UK construction companies are expecting workloads to fall further than had been expected according to the latest seasonally adjusted S&P Global / CIPS UK Construction Purchasing Managers’ Index®.
There was a renewed slowdown in business activity growth during November, reflecting subdued demand and reduced risk appetite among clients. A number of survey respondents noted that higher borrowing costs and worries about the economic outlook had curtailed construction activity.
Moreover, expectations for business activity growth during the year ahead continued to slide in November, with optimism
the lowest for two-and-a-half years. Aside from the levels seen at the start of the pandemic, the degree of positive sentiment was the joint-weakest since December 2008.
At 50.4 in November, the headline Index – which measures month-on-month changes in total industry activity – registered above the 50.0 no-change mark for the third month running. However, the index was down from 53.2 in October and pointed to the weakest performance since August.
Commercial work was the only segment to register an overall rise in business activity in November (index at 51.1). House building activity meanwhile stalled (index at 50.0), which ended at three-month period of marginal expansion. Construction companies often noted higher mortgage rates and falling consumer confidence as factors that had held back residential activity.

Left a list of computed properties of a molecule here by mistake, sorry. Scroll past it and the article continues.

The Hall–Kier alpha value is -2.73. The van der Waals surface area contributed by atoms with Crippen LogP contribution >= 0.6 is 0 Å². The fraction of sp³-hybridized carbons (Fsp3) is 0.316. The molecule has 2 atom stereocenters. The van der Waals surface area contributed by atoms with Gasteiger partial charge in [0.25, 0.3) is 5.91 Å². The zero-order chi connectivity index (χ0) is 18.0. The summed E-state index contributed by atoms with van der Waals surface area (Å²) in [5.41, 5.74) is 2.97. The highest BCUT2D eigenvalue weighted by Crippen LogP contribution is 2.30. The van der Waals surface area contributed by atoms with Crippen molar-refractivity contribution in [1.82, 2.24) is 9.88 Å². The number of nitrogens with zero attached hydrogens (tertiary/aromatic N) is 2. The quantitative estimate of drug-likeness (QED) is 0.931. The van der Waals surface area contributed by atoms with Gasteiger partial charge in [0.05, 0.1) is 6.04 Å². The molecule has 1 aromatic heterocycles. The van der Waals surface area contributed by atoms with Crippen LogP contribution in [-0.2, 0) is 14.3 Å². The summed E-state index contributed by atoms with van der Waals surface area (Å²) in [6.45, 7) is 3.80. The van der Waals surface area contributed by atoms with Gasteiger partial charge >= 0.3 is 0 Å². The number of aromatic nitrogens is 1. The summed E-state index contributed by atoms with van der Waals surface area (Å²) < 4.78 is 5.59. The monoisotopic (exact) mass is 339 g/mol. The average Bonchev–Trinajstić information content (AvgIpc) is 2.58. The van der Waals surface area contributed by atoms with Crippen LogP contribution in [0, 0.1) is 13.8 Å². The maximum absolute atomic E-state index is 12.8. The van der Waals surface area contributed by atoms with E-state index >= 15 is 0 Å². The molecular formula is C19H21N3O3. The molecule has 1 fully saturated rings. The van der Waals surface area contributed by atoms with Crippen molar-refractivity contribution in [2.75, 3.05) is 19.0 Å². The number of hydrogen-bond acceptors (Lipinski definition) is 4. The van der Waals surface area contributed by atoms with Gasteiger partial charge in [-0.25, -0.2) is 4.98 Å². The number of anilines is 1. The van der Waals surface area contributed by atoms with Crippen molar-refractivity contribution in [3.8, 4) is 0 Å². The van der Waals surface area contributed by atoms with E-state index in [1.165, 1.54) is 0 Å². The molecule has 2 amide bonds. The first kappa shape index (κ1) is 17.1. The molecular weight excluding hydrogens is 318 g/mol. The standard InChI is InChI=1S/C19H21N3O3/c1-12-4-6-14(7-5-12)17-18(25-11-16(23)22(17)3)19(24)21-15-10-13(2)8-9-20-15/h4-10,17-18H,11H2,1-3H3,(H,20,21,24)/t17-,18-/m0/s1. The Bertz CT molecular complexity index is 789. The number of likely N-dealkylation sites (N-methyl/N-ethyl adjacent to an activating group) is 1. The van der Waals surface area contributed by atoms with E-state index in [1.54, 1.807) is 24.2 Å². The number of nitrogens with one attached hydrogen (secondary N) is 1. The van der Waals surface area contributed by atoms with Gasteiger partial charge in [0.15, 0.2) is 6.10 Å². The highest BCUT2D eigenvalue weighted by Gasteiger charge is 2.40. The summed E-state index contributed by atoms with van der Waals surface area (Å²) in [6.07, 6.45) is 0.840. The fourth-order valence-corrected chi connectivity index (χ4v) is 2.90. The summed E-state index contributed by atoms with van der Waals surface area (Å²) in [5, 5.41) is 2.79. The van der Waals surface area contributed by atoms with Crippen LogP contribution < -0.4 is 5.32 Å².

Civil engineering activity (46.7) declined for the fifth consecutive month. The latest reduction was the sharpest since August. Lower volumes of output were mainly linked to a lack of new work to replace completed projects.
Tim Moore, Economics Director at S&P Global Market Intelligence, which compiles the survey said: “Stalling house building activity contributed to the weakest UK construction sector performance for three months in November. Survey respondents noted that new residential building projects had been curtailed in response to rising interest rates, cancelled sales and worries about the
“Construction growth was largely confined to the commercial segment, but even here the speed of expansion slowed considerably since October as client confidence weakened in response to heightened business uncertainty. At the same time, a lack of new work to replace completed projects resulted in another fall in civil engineering activity. “The number of construction firms anticipating a rise in overall business activity during the year ahead exceeded those forecasting a decline by only a very fine margin during November. Moreover, disregarding a three-month period of negative sentiment at the start of the pandemic, our survey measure of business expectations across the construction sector was the joint-weakest since December 2008.”